New Poll: Most Still Believe in Heaven; God
is Not Responsible for Recent Tragedies
Against a backdrop of horrific crimes and devastating natural disasters, 56 percent of Americans surveyed believe in the devil, 53 percent believe in hell and 43 percent believe in hell as “a place of suffering and punishment where people go after they die,” according to a poll of 1,218 Americans conducted over Memorial Day weekend.
The survey also found that Americans don’t hold God responsible for these tragedies with 86 percent believing natural disasters such as the Oklahoma tornado and Hurricane Sandy are a function of nature. Sixty-one percent believe recent terror and crime episodes, such as the London terrorist attack, the Cleveland kidnapping/imprisonments and the Sandy Hook massacre are caused by “the evil in people’s hearts” rather than “divine retribution."
Equal numbers of respondents (38 percent) believe that people who commit violent criminal acts go to hell, as well as those who don't ask God's forgiveness for their sins before they die. More than 61 percent believe they're going to heaven, while less than 2 percent believe they will go to hell.
Commissioned by the True Life in God Foundation (TLIG), www.tlig.com, established by international humanitarian Vassula Ryden (author of the bestseller Heaven is Real But So Is Hell; released in March 2013), the poll was conducted online from May 23-27, 2013 among 1,218 Americans age 18 and older with a margin of error of +/-2.9%. Respondents were equally split (50 percent) between male and female.
The new survey shows that while a majority of Americans still believe in hell (54 percent), the number is declining. A 2008 Pew Forum on Religion & Public Life / US Religious Landscape Survey showed that 59 percent of Americans believed in hell, and an earlier Pew study reported that 71percent believed in hell as of 2001.
Other key findings include:
• 62 percent believe in heaven and think they are going there.
• 44 percent believe in hell as “a place of suffering and punishment where some people go after they die;”
• The 56 percent overall belief in the existence of the devil and 53% belief in hell was consistent across all the four survey age groups;
• With regard to what causes evil in the world, i.e., the Boston Marathon bombings, Sandy Hook school shooting and 9/11, older respondents (45-60) say people are evil while younger respondents (18-29) say people are sick;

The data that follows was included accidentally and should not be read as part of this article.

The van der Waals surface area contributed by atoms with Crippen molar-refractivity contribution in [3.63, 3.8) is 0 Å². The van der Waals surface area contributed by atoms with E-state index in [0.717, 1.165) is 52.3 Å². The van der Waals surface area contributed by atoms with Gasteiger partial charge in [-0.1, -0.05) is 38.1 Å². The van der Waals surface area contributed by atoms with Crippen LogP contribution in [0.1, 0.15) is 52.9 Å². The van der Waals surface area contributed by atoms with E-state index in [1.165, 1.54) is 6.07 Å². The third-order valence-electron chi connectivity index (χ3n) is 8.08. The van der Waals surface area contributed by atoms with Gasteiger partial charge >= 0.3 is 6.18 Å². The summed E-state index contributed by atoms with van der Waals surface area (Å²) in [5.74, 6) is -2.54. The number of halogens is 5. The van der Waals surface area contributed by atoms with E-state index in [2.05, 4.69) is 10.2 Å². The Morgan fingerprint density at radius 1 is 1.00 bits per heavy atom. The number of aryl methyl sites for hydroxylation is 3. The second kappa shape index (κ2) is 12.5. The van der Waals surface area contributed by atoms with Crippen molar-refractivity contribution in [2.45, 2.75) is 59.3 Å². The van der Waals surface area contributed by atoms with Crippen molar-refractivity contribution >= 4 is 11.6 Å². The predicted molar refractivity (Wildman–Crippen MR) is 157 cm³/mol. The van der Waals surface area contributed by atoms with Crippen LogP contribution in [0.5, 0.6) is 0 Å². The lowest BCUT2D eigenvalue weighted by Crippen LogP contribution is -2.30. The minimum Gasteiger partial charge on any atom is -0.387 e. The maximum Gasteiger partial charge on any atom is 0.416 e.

• 41 percent identify the devil as “Satan the fallen angel who rebelled against God and now tempts humans to do the same;”
• 47 percent believe heaven is “God’s dwelling place” while 44 percent believe heaven is “a spiritual dimension where good people go when they die.”
The True Life in God Foundation conducted the survey to help Americans explore the existence and causes of evil in the world. The foundation commissioned Survey Monkey, one of the leading polling companies in America, to survey a cross-section of Americans from every age group, region, ethnicity, religion and household income.
The survey follows the release of Heaven Is Real But So Is Hell, which hit No. 1 on Barnes & Noble online, as well as No. 1 in Christian Orthodoxy on Amazon following its March 16, 2013 release. The book details Vassula Ryden's spiritual journey in which she received visions of heaven, hell, demons and angels, and the battle between good and evil in the world.
Vassula cautions skeptics who scoff at the existence of the devil: “The devil’s most powerful tool is convincing us that he – and hell – do not exist. He works subtly and silently, feeding our doubts and inadequacies, sowing dissension and creating chaos and confusion in our lives. Evil is real, and we have to know how to respond to it.”
Vassula believes prayer, forgiveness, reconciliation and service to others are the main tools to overcome the forces of evil.
About True Life In God Foundation
The True Life in God Foundation, founded by International author and humanitarian Vassula Ryden, is an international non-profit organization that funds 25 Beth Myriam homes serving the poor in six countries. A Greek Orthodox Christian, Ryden has more than 1 million followers on social media, and has spoken to millions of people in 80 countries, including more than 500,000 in the Philippines alone. An internationally-acclaimed advocate for peace and unity, Ryden was twice awarded Bangladesh’s 2003 Gold Medal Peace Prize for her work in religious tolerance and aid to the poor. She has been endorsed by many government and religious leaders, and has met with leaders at the United Nations, the World Council of Churches and the Vatican, including Pope Francis and his two predecessors. Ryden advocates "unity in diversity" between Catholic, Protestant and Orthodox Christians, and reconciliation between all world religions. For more information visit: www.tlig.com.